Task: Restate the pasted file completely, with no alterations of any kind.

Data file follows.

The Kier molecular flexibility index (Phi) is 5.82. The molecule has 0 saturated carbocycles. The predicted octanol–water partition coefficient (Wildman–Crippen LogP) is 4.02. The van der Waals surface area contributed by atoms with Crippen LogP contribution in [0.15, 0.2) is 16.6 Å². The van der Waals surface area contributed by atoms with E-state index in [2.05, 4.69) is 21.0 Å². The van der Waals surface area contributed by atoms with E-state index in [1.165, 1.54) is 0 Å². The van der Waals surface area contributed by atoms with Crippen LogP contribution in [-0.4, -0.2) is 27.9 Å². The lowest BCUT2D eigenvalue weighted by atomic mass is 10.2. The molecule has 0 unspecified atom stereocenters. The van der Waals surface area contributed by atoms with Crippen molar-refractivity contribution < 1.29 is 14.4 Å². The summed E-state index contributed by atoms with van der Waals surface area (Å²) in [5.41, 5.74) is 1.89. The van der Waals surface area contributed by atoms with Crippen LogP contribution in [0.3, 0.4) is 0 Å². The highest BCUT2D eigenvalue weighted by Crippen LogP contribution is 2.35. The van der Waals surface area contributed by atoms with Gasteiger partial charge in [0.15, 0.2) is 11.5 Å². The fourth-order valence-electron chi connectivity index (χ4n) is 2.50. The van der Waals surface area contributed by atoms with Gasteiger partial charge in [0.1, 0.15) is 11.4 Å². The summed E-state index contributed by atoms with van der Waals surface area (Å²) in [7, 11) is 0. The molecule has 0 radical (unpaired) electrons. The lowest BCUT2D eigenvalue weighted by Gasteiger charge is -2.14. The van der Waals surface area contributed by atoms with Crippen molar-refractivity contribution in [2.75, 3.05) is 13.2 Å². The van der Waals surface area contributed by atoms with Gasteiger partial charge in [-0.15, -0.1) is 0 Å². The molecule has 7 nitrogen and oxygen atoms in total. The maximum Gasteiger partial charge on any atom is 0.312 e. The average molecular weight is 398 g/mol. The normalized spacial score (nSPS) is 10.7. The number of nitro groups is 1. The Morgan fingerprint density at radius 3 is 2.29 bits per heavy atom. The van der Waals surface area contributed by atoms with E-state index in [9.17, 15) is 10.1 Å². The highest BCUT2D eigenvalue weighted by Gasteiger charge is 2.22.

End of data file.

The Kier molecular flexibility index (Phi) is 5.82. The molecule has 0 saturated carbocycles. The predicted octanol–water partition coefficient (Wildman–Crippen LogP) is 4.02. The van der Waals surface area contributed by atoms with Crippen LogP contribution in [0.15, 0.2) is 16.6 Å². The van der Waals surface area contributed by atoms with E-state index in [2.05, 4.69) is 21.0 Å². The van der Waals surface area contributed by atoms with E-state index in [1.165, 1.54) is 0 Å². The van der Waals surface area contributed by atoms with Crippen LogP contribution in [-0.4, -0.2) is 27.9 Å². The lowest BCUT2D eigenvalue weighted by atomic mass is 10.2. The molecule has 0 unspecified atom stereocenters. The van der Waals surface area contributed by atoms with Crippen molar-refractivity contribution < 1.29 is 14.4 Å². The summed E-state index contributed by atoms with van der Waals surface area (Å²) in [5.41, 5.74) is 1.89. The van der Waals surface area contributed by atoms with Crippen LogP contribution in [0.3, 0.4) is 0 Å². The highest BCUT2D eigenvalue weighted by Crippen LogP contribution is 2.35. The van der Waals surface area contributed by atoms with Gasteiger partial charge in [0.15, 0.2) is 11.5 Å². The fourth-order valence-electron chi connectivity index (χ4n) is 2.50. The van der Waals surface area contributed by atoms with Gasteiger partial charge in [0.1, 0.15) is 11.4 Å². The summed E-state index contributed by atoms with van der Waals surface area (Å²) in [7, 11) is 0. The molecule has 0 radical (unpaired) electrons. The lowest BCUT2D eigenvalue weighted by Gasteiger charge is -2.14. The van der Waals surface area contributed by atoms with Crippen molar-refractivity contribution in [2.75, 3.05) is 13.2 Å². The van der Waals surface area contributed by atoms with Gasteiger partial charge in [-0.15, -0.1) is 0 Å². The molecule has 7 nitrogen and oxygen atoms in total. The maximum Gasteiger partial charge on any atom is 0.312 e. The average molecular weight is 398 g/mol. The normalized spacial score (nSPS) is 10.7. The number of nitro groups is 1. The Morgan fingerprint density at radius 3 is 2.29 bits per heavy atom. The van der Waals surface area contributed by atoms with E-state index in [9.17, 15) is 10.1 Å². The highest BCUT2D eigenvalue weighted by Gasteiger charge is 2.22.